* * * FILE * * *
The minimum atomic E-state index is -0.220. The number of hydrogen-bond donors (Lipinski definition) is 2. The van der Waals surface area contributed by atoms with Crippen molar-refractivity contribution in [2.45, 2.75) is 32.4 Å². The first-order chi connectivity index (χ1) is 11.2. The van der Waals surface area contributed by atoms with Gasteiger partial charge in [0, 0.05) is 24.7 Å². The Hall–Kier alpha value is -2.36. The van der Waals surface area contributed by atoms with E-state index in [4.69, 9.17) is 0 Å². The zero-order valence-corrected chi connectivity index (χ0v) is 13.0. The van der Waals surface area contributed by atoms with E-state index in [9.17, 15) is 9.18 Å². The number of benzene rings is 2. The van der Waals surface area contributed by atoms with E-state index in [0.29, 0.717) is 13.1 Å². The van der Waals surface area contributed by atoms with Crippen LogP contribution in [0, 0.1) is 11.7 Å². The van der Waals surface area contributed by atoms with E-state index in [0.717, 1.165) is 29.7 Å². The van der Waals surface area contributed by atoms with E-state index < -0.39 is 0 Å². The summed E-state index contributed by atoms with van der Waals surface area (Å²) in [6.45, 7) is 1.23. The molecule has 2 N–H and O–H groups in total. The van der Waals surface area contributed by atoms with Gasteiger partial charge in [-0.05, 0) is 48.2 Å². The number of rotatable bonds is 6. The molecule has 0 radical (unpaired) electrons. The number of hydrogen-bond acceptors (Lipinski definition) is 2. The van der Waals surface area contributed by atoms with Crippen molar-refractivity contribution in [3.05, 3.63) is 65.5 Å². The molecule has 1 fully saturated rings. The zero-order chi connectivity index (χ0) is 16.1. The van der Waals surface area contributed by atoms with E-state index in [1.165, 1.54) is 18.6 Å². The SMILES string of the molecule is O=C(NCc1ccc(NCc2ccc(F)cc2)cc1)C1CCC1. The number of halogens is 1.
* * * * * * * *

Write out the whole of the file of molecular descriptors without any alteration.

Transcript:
The minimum atomic E-state index is -0.220. The number of hydrogen-bond donors (Lipinski definition) is 2. The van der Waals surface area contributed by atoms with Crippen molar-refractivity contribution in [2.45, 2.75) is 32.4 Å². The first-order chi connectivity index (χ1) is 11.2. The van der Waals surface area contributed by atoms with Gasteiger partial charge in [0, 0.05) is 24.7 Å². The Hall–Kier alpha value is -2.36. The van der Waals surface area contributed by atoms with E-state index in [4.69, 9.17) is 0 Å². The zero-order valence-corrected chi connectivity index (χ0v) is 13.0. The van der Waals surface area contributed by atoms with E-state index in [9.17, 15) is 9.18 Å². The number of benzene rings is 2. The van der Waals surface area contributed by atoms with E-state index in [0.29, 0.717) is 13.1 Å². The van der Waals surface area contributed by atoms with Crippen LogP contribution in [0, 0.1) is 11.7 Å². The van der Waals surface area contributed by atoms with E-state index in [0.717, 1.165) is 29.7 Å². The van der Waals surface area contributed by atoms with E-state index < -0.39 is 0 Å². The summed E-state index contributed by atoms with van der Waals surface area (Å²) in [6.45, 7) is 1.23. The molecule has 2 N–H and O–H groups in total. The van der Waals surface area contributed by atoms with Gasteiger partial charge in [-0.05, 0) is 48.2 Å². The number of rotatable bonds is 6. The molecule has 0 radical (unpaired) electrons. The number of hydrogen-bond acceptors (Lipinski definition) is 2. The van der Waals surface area contributed by atoms with Crippen molar-refractivity contribution in [3.05, 3.63) is 65.5 Å². The molecule has 1 fully saturated rings. The zero-order chi connectivity index (χ0) is 16.1. The van der Waals surface area contributed by atoms with E-state index in [1.165, 1.54) is 18.6 Å². The SMILES string of the molecule is O=C(NCc1ccc(NCc2ccc(F)cc2)cc1)C1CCC1. The number of halogens is 1.